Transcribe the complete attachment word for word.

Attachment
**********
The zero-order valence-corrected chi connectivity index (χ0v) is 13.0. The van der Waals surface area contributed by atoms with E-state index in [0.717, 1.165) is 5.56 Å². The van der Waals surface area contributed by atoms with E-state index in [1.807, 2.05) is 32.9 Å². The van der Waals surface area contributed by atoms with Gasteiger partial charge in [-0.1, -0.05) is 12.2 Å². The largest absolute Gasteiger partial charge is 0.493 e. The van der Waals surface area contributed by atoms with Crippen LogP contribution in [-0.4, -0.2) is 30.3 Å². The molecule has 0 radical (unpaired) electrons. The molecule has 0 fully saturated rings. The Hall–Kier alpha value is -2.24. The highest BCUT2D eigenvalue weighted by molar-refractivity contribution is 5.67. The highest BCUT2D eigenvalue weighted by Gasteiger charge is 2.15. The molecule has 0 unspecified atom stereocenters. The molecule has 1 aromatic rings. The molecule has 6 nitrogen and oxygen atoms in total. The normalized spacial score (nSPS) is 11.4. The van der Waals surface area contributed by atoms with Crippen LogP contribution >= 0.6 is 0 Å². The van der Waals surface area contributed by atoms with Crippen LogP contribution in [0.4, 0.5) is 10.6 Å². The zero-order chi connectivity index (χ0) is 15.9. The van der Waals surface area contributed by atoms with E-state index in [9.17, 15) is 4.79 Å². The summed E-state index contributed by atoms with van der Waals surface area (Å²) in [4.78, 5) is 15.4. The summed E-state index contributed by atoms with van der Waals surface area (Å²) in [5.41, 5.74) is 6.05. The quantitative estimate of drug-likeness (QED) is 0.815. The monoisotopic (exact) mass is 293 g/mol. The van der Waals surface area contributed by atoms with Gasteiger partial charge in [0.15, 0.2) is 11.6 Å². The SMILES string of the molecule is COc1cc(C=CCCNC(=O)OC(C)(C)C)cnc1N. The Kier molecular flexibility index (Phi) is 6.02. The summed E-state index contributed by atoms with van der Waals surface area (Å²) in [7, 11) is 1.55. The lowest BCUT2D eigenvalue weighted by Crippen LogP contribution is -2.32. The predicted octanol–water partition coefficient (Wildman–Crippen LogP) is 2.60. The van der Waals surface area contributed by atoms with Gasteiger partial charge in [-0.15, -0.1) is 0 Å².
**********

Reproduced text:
The zero-order valence-corrected chi connectivity index (χ0v) is 13.0. The van der Waals surface area contributed by atoms with E-state index in [0.717, 1.165) is 5.56 Å². The van der Waals surface area contributed by atoms with E-state index in [1.807, 2.05) is 32.9 Å². The van der Waals surface area contributed by atoms with Gasteiger partial charge in [-0.1, -0.05) is 12.2 Å². The largest absolute Gasteiger partial charge is 0.493 e. The van der Waals surface area contributed by atoms with Crippen LogP contribution in [-0.4, -0.2) is 30.3 Å². The molecule has 0 radical (unpaired) electrons. The molecule has 0 fully saturated rings. The Hall–Kier alpha value is -2.24. The highest BCUT2D eigenvalue weighted by molar-refractivity contribution is 5.67. The highest BCUT2D eigenvalue weighted by Gasteiger charge is 2.15. The molecule has 0 unspecified atom stereocenters. The molecule has 1 aromatic rings. The molecule has 6 nitrogen and oxygen atoms in total. The normalized spacial score (nSPS) is 11.4. The van der Waals surface area contributed by atoms with Crippen LogP contribution >= 0.6 is 0 Å². The van der Waals surface area contributed by atoms with Crippen LogP contribution in [0.4, 0.5) is 10.6 Å². The zero-order chi connectivity index (χ0) is 15.9. The van der Waals surface area contributed by atoms with E-state index in [9.17, 15) is 4.79 Å². The summed E-state index contributed by atoms with van der Waals surface area (Å²) in [4.78, 5) is 15.4. The summed E-state index contributed by atoms with van der Waals surface area (Å²) in [5.41, 5.74) is 6.05. The quantitative estimate of drug-likeness (QED) is 0.815. The monoisotopic (exact) mass is 293 g/mol. The van der Waals surface area contributed by atoms with Gasteiger partial charge in [0.15, 0.2) is 11.6 Å². The SMILES string of the molecule is COc1cc(C=CCCNC(=O)OC(C)(C)C)cnc1N. The Kier molecular flexibility index (Phi) is 6.02. The summed E-state index contributed by atoms with van der Waals surface area (Å²) in [7, 11) is 1.55. The lowest BCUT2D eigenvalue weighted by Crippen LogP contribution is -2.32. The predicted octanol–water partition coefficient (Wildman–Crippen LogP) is 2.60. The van der Waals surface area contributed by atoms with Gasteiger partial charge in [-0.15, -0.1) is 0 Å².